This book looks at the ways that present-day young people use, and interact with, their cell phones. They are not used just for phone calls anymore.
A teenage boy from China wanted an iPad and a cell phone so much that he felt compelled to sell one of his kidneys on the black market to get the money. He is now in the hospital, suffering from renal failure. He received a lot less than the going rate for his kidney. A young Amish man is returning to the community after rumspringa, but he does not want to give up his cell phone.
In the slums of Rio de Janeiro, a couple of young boys and their cell phones are the only ones telling the world about a gun battle between the government and drug dealers. A majority of the world's youth sleep with their cell phones.
A Venice Beach food truck has created quite a following by using Twitter each morning to give its lunchtime location for that day. Between 1996 and 2010, the number of American teens who smoke has gone down. It might have something to do with the explosion in cell phone usage among teens in that same period.
As part of a study, young people all over the world were asked to go without their cell phones for 24 hours (they had to actually remove the battery). Some found it difficult, but bearable. Others described their feelings using words like dead, lonely, helpless and anxious. A teenge girl posted unpleasant comments about her family on Facebook. When her father found out, he recorded a seven-minute rant, which ended with the father putting two bullets in her laptop.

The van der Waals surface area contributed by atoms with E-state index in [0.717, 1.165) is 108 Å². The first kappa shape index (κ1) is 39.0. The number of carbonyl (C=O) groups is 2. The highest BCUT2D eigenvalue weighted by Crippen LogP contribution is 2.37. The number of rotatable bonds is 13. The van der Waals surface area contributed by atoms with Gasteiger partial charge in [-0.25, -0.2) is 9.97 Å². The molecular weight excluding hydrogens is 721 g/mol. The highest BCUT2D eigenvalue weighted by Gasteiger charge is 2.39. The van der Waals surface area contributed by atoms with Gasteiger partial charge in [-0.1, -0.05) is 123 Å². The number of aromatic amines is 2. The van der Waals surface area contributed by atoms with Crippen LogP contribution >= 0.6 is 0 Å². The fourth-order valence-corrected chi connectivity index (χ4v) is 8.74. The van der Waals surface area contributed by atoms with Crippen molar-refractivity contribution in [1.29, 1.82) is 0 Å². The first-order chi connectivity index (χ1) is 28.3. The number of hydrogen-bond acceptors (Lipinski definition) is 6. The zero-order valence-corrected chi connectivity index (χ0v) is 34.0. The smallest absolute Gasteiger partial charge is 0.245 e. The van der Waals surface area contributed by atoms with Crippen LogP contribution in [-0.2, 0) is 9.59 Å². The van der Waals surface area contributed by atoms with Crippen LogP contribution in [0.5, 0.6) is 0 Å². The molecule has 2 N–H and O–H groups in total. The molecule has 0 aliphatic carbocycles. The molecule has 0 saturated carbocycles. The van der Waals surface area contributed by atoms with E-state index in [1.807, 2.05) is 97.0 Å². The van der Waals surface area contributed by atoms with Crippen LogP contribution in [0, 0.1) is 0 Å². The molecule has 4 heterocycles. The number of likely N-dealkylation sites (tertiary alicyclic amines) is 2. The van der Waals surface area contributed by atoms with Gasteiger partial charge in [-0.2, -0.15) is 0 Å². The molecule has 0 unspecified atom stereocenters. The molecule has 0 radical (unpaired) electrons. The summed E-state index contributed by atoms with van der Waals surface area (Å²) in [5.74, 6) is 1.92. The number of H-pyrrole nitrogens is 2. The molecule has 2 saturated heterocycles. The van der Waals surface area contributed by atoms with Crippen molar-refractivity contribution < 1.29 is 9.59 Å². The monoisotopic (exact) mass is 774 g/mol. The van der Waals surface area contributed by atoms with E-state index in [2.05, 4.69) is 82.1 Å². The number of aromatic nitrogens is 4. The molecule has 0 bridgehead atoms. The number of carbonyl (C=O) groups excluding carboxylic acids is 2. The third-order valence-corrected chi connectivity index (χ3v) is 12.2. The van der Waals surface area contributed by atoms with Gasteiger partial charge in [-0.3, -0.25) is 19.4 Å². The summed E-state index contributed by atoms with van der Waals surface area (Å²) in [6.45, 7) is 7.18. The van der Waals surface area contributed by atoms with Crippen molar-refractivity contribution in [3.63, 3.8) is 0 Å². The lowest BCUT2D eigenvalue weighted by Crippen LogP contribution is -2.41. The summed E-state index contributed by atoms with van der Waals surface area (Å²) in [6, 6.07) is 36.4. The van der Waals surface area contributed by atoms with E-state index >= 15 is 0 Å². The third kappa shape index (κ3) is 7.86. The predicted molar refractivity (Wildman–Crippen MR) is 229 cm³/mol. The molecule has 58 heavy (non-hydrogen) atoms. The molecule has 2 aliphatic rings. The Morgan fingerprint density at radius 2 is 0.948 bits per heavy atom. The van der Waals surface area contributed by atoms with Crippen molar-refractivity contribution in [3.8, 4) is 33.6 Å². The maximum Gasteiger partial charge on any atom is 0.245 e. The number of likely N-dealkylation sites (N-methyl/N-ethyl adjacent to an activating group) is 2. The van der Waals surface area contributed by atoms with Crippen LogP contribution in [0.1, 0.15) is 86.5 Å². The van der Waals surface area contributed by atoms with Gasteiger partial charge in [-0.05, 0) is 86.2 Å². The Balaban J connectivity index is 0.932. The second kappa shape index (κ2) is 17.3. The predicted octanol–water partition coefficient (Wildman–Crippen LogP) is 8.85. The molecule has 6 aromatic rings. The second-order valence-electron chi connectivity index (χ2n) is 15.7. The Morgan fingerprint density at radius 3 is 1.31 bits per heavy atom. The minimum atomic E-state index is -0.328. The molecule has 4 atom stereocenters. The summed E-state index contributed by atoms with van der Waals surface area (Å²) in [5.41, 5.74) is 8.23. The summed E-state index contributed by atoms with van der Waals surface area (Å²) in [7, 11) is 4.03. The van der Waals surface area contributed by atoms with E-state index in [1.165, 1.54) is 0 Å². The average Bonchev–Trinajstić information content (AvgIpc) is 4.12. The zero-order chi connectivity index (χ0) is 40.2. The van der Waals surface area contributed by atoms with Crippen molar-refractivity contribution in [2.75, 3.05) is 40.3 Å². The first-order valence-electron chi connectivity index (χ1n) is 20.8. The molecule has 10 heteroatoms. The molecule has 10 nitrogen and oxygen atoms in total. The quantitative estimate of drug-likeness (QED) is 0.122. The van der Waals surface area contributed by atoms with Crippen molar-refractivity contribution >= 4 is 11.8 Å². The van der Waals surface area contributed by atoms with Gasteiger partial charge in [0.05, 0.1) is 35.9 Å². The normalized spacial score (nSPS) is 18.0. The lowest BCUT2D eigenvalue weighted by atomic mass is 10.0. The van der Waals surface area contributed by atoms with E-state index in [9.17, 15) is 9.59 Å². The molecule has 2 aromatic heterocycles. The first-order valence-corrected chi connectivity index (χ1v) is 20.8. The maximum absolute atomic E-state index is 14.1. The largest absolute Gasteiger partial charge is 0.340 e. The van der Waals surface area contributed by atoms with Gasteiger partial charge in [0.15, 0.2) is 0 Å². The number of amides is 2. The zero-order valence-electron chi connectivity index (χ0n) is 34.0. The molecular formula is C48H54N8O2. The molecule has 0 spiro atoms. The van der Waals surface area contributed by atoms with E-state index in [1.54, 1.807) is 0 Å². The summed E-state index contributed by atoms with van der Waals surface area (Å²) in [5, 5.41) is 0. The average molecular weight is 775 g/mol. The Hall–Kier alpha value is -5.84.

Regular human contact has generally become a thing of the past. Children don't play outside anymore. Young people don't have anywhere to congregate, like the local movie theater. A group of people can be in a coffeeshop, all working on their laptops (together and alone at the same time). That is part of the reason for people's near obsession with technology. It is the closest they can get to human contact.
If your teenager is spending "too much" time on their cell phone, maybe they are looking for some version of human contact. Reading this book may help explain what they are thinking, and feeling. It is highly recommended.
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About the reviewer
Paul Lappen (plappen)
I am in my early 50s, single and live in Connecticut. I am a lifelong very, very avid reader and am a freelance book reviewer with my ownblog (http://www.deadtreesreview.blogspot.com). Please visit. It … more
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